Sergeant-Watts refer to the loss of Black's pawn on b5 which now could be picked up (after driving away the Black Knight on c5 via a Queen fork with Qd3 simultaneously attacking the Black pawns on b5 and h7. Janowski could have avoided all this by leaving his pawn on f5 thus blocking the d3...h7 diagonal. Perhaps best for Black here was 18...Na4 or maybe 18...Nb7 or 18...c6.

But we must remember that Janowski was at the helm here. With Janowski, it if often difficult to determine whether we are witnessing genius or lunacy (or just stubborn arrogance). In this case, I rather doubt that Janowski missed the simple Queen fork. As is apparent, none of my suggested alternative moves in place of 18...f4 would have given Janowski a pleasant game to defend against Pillsbury. Indeed, sitting back and waiting for Pillsbury to attack and pick apart your position was rarely very good strategy. I therefore think that Janowski knew exactly what he was doing here: sacrificing a pawn in an effort to open lines and get some counterplay. This, of course had the unfortunate side-effect of allowing Pillsbury to reduce to an endgame; a phase of the game that--as chocobonbon has noted--Pillsbury loved and Janowski disliked.


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19. b4

"!"--Tournament Book.

Pillsbury decided to play to win the Black b-pawn and play and endgame. But was this really best? Fritz and Stockfish both prefer 19. Qe1, keeping the Queens on the board and preparing an attack on Janowski's minimally defended King-side beginning with 20. Qh4. In theory, the machines are probably correct. In practice, however, Pillsbury's decision to win a pawn, eliminate one of Janowski's Bishops (given that Janowski had no equal in using the two Bishops as an attack force) and playing an endgame seems inevitable and the best route for a player pressing hard for a win at a critical stage of the tournament.

19... Nb7

While I (sort of) understand Janowski's decision to play 18...f4, I do not understand this move. 19...Na4 which would lead to a double-edged struggle after 20. Qd3 g6 21. Bb3 c6 22. BxN bxB 23. Rxa4 Bf5 24. NxB (24. Qd1 is probably better) RxN 25. b5 cxb5 26. Rxf4 Rxe5 27. Rb4 Rbe8 28. Rxb5 in which Janowski would have been down a pawn but would have had decent counterplay in the kind of position in which he excelled. The text pretty much ceded the initiative to Pillsbury (along with the pawn he was destined to win).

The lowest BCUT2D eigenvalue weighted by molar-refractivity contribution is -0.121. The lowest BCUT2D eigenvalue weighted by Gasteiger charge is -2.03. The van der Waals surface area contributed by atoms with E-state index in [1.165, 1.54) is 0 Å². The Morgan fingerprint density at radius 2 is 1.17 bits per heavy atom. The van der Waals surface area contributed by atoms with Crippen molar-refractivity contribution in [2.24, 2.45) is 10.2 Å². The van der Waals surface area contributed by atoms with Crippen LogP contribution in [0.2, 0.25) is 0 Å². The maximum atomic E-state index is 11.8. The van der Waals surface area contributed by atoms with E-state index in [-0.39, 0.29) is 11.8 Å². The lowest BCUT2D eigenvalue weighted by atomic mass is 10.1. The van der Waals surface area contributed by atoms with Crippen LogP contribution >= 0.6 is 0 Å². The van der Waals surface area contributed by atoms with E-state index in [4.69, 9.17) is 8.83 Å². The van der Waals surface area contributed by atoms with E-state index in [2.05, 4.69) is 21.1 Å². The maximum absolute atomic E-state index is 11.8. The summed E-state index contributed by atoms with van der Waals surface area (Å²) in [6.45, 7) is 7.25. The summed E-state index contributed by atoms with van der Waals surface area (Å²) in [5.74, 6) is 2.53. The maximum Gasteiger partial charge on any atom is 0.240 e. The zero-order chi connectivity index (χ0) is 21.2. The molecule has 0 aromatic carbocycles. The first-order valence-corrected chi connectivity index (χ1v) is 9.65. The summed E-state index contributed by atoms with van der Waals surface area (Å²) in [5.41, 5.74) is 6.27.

20. Qd3


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20... g6
21. Qxb5 QxQ
22. NxQ Nd8
23. Rd1

And thus an endgame was reached in which Pillsbury had an extra pawn, but in which Janowski still had considerable play:


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23... g5?!

Typical Janowski efforts at terror tactics. This worked against lesser players, but against Pillsbury...

23...Nc6 was much stronger and sounder.

24. Ba3?

Missing his chance. With 24. h4!, Pillsbury could have punished Janowski's temerity in playing 23...g5?! Now, it was still very much a game despite Pillsbury's pawn plus:


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Apr-13-19
Premium Chessgames Member
  KEG: Post III

24... Nc6
25. Ba4?

White's best plan is Bb3 and Nd4, so either 25. Bb3 or 25. Nd4 were in order. The text should have allowed Janowski to save the day:


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25... Nxe5?

Given the sloppy play between here and the move 30 time control, I am guessing that time trouble had reared its ugly head for both sides. In the above diagrammed position, Janowski should have played 25...Ra8 after which Janowski--though still emerging down a pawn--would have had nearly-equalizing counterplay after: 26. Nxc7 RaB 27. NxB Re8 28. Nd4 Nxe5 leaving the following double-edged position:


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With regard to Janowski's awful 25...Nxe5, Sergeant-Watts' comment says it all:

"White has to clear some avenue for his Bishops and this seems to assist."

Sergeant-Watts' suggested 25...Ne7, however, was even worse than the text: e.g., 26. Nd4 Kf7 (26...BxN 27. cxB immediately is no improvement) 27. b5.

Anyway, back to the actual position after 25...Nxe5, which was:


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26. Re1 Be3